Searching over 5,500,000 cases.


searching
Buy This Entire Record For $7.95

Download the entire decision to receive the complete text, official citation,
docket number, dissents and concurrences, and footnotes for this case.

Learn more about what you receive with purchase of this case.

In re Asbestos Litigation

United States District Court, D. Delaware

August 7, 2019

IN RE ASBESTOS LITIGATION
v.
AIR & LIQUID SYSTEMS CORPORATION, et al., Defendant. RICHARD WAYNE ROGERS, Plaintiff,

          David T. Crumplar, Jacobs & Crumplar, P.A., Wilmington, DE - Attorneys for Plaintiff

          Willard F. Preston, III, Bernadette M. Plaza, Goldfein & Joseph, Wilmington, DE - Attorneys for Defendant Asbestos Corporation Limited

          David C. Malatesta, Kent & McBride, P.C., Wilmington, DE - Attorneys for Defendant Charles A. Wagner Co., Inc.

          MEMORANDUM OPINION

          NOREIKA, U.S. DISTRICT JUDGE

         On May 15, 2019, Magistrate Judge Fallon issued a Report and Recommendation (“the Report”) (D.I. 143) granting five motions for summary judgment filed by defendants in this litigation. (D.I. 91; D.I. 93; D.I. 101; D.I. 103; D.I. 106). Presently before the Court are the objections of Plaintiff Richard Wayne Rogers (“Plaintiff or “Rogers”) (D.I. 146, D.I. 147) to two of Judge Fallon's recommendations in the Report - the recommended grants of summary judgment to Asbestos Corporation Limited (“ACL”) and to Charles A. Wagner Company (“Wagner”) (collectively, “Defendants”). The Court has reviewed the Report (D.I. 143), Plaintiffs objections (D.I. 146; D.I. 147), and the Defendants responses thereto (D.I. 154; D.I. 155). The Court has also considered de novo the objected-to portions of the Report and the relevant portions of Defendants' motions for summary judgment (D.I. 93, D.I. 94, D.I. 101, D.I. 102), and Plaintiffs responses to the motions (see D.I. 119; D.I. 121). For the reasons set forth below, Plaintiffs objections are OVERRULED, the Report is ADOPTED, and Defendants' motions for summary judgment are GRANTED.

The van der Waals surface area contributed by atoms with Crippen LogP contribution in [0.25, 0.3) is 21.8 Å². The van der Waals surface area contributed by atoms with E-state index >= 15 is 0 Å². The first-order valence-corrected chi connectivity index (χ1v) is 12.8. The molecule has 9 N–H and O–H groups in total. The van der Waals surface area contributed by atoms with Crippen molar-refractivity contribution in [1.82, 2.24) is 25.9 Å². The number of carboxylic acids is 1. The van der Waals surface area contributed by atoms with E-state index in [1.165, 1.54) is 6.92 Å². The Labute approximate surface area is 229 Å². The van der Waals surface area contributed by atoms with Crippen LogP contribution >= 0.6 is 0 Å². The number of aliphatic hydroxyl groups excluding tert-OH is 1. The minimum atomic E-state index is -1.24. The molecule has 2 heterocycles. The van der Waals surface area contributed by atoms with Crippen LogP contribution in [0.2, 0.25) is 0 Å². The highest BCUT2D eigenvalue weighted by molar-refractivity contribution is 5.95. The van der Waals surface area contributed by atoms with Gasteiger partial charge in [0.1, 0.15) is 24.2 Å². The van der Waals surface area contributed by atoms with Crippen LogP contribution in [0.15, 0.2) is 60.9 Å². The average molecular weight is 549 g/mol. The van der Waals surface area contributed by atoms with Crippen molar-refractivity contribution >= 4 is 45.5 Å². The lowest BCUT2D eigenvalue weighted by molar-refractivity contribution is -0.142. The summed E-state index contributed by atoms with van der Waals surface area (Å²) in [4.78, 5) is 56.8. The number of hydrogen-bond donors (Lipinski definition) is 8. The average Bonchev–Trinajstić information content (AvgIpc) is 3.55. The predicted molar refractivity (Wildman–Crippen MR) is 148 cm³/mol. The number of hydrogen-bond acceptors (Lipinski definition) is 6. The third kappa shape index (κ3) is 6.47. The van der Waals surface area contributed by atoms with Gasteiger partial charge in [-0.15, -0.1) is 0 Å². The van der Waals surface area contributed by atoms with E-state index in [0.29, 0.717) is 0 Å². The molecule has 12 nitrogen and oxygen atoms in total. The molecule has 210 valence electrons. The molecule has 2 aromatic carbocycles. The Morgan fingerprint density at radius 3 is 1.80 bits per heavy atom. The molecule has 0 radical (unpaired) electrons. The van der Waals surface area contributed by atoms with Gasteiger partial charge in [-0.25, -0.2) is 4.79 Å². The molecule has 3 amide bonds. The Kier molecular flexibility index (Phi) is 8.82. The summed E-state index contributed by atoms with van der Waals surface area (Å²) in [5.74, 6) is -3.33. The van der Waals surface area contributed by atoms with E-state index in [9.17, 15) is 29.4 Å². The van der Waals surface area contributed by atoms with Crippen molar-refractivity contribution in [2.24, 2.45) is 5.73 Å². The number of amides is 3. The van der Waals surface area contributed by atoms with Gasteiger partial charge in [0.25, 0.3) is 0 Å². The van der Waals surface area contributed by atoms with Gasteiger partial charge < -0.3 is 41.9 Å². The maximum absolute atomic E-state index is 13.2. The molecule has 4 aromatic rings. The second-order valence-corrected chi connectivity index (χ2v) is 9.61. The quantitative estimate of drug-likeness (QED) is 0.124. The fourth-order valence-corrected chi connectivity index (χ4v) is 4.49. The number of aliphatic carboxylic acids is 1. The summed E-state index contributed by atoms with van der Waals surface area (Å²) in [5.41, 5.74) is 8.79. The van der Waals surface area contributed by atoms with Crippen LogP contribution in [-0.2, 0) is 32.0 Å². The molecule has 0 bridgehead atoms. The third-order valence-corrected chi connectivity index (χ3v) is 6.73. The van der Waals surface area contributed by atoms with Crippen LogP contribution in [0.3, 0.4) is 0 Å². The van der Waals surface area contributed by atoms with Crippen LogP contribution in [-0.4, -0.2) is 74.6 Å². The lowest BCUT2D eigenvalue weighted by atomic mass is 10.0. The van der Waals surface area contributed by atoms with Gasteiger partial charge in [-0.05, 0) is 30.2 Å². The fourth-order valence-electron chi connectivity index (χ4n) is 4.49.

I. BACKGROUND

         The Report correctly set out the procedural history of this case. (D.I. 143 at 1-2). Plaintiff filed this action on September 18, 2017 against multiple defendants in the Superior Court of Delaware, asserting claims based on alleged harmful exposure to asbestos. (D.I. 1, Ex. A). Plaintiff sued Defendants “for asbestos exposure while working at the Dupont Seaford Facility in the 1960s and 1970s, ” as well as other defendants for “exposure to asbestos while serving in the United States Navy from 1966 to 1970.” (D.I. 146 at 1). The case was removed to this Court on November 2, 2017 by defendant Foster Wheeler LLC. Thereafter, the case was referred to Judge Fallon. Discovery ended on September 10, 2018. (D.I. 29). Summary judgment motions were filed on October 10, 2018. (D.I. 93, D.I. 101).